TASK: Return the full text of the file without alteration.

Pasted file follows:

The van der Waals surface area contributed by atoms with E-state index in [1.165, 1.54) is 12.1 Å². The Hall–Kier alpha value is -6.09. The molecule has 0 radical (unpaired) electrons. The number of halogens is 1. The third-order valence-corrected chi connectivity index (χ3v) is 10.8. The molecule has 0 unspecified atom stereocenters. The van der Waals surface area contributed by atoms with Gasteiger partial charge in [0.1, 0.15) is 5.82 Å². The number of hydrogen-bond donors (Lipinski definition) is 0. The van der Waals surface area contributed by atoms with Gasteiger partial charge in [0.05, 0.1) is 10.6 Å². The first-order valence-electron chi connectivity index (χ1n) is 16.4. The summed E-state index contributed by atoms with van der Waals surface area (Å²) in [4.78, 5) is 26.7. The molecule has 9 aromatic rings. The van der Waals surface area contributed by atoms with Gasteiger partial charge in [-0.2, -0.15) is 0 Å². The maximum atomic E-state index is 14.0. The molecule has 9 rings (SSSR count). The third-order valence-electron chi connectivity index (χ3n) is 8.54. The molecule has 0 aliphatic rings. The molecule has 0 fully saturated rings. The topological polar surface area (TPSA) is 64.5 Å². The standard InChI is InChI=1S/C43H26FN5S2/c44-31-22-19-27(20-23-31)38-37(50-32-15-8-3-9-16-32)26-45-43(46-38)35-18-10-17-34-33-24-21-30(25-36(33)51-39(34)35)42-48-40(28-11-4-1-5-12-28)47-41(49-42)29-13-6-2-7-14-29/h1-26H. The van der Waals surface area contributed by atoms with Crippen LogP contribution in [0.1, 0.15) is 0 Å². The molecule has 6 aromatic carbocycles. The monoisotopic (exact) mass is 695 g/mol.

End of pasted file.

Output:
The van der Waals surface area contributed by atoms with E-state index in [1.165, 1.54) is 12.1 Å². The Hall–Kier alpha value is -6.09. The molecule has 0 radical (unpaired) electrons. The number of halogens is 1. The third-order valence-corrected chi connectivity index (χ3v) is 10.8. The molecule has 0 unspecified atom stereocenters. The van der Waals surface area contributed by atoms with Gasteiger partial charge in [0.1, 0.15) is 5.82 Å². The number of hydrogen-bond donors (Lipinski definition) is 0. The van der Waals surface area contributed by atoms with Gasteiger partial charge in [0.05, 0.1) is 10.6 Å². The first-order valence-electron chi connectivity index (χ1n) is 16.4. The summed E-state index contributed by atoms with van der Waals surface area (Å²) in [4.78, 5) is 26.7. The molecule has 9 aromatic rings. The van der Waals surface area contributed by atoms with Gasteiger partial charge in [-0.2, -0.15) is 0 Å². The maximum atomic E-state index is 14.0. The molecule has 9 rings (SSSR count). The third-order valence-electron chi connectivity index (χ3n) is 8.54. The molecule has 0 aliphatic rings. The molecule has 0 fully saturated rings. The topological polar surface area (TPSA) is 64.5 Å². The standard InChI is InChI=1S/C43H26FN5S2/c44-31-22-19-27(20-23-31)38-37(50-32-15-8-3-9-16-32)26-45-43(46-38)35-18-10-17-34-33-24-21-30(25-36(33)51-39(34)35)42-48-40(28-11-4-1-5-12-28)47-41(49-42)29-13-6-2-7-14-29/h1-26H. The van der Waals surface area contributed by atoms with Crippen LogP contribution in [0.1, 0.15) is 0 Å². The molecule has 6 aromatic carbocycles. The monoisotopic (exact) mass is 695 g/mol.